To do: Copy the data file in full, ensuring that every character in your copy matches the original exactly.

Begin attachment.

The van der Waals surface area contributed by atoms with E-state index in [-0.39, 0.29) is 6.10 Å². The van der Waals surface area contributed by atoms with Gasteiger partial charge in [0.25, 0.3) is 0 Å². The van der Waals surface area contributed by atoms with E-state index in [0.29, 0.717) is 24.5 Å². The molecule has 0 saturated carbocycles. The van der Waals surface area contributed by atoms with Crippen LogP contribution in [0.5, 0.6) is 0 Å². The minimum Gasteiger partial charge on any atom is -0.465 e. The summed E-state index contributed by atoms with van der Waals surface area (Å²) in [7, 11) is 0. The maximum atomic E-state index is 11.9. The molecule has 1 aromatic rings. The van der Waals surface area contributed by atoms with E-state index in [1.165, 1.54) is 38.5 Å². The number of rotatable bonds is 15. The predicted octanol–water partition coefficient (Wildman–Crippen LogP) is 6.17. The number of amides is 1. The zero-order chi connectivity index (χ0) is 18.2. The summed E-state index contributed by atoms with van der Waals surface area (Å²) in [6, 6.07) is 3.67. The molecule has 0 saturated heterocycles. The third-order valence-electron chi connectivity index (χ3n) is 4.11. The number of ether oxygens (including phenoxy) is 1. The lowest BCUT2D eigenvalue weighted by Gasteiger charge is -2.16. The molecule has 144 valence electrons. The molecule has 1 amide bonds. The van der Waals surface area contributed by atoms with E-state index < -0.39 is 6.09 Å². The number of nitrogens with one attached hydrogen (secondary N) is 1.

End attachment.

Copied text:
The van der Waals surface area contributed by atoms with E-state index in [-0.39, 0.29) is 6.10 Å². The van der Waals surface area contributed by atoms with Gasteiger partial charge in [0.25, 0.3) is 0 Å². The van der Waals surface area contributed by atoms with E-state index in [0.29, 0.717) is 24.5 Å². The molecule has 0 saturated carbocycles. The van der Waals surface area contributed by atoms with Crippen LogP contribution in [0.5, 0.6) is 0 Å². The minimum Gasteiger partial charge on any atom is -0.465 e. The summed E-state index contributed by atoms with van der Waals surface area (Å²) in [7, 11) is 0. The maximum atomic E-state index is 11.9. The molecule has 1 aromatic rings. The van der Waals surface area contributed by atoms with E-state index in [1.165, 1.54) is 38.5 Å². The number of rotatable bonds is 15. The predicted octanol–water partition coefficient (Wildman–Crippen LogP) is 6.17. The number of amides is 1. The zero-order chi connectivity index (χ0) is 18.2. The summed E-state index contributed by atoms with van der Waals surface area (Å²) in [6, 6.07) is 3.67. The molecule has 0 saturated heterocycles. The third-order valence-electron chi connectivity index (χ3n) is 4.11. The number of ether oxygens (including phenoxy) is 1. The lowest BCUT2D eigenvalue weighted by Gasteiger charge is -2.16. The molecule has 144 valence electrons. The molecule has 1 amide bonds. The van der Waals surface area contributed by atoms with E-state index < -0.39 is 6.09 Å². The number of nitrogens with one attached hydrogen (secondary N) is 1.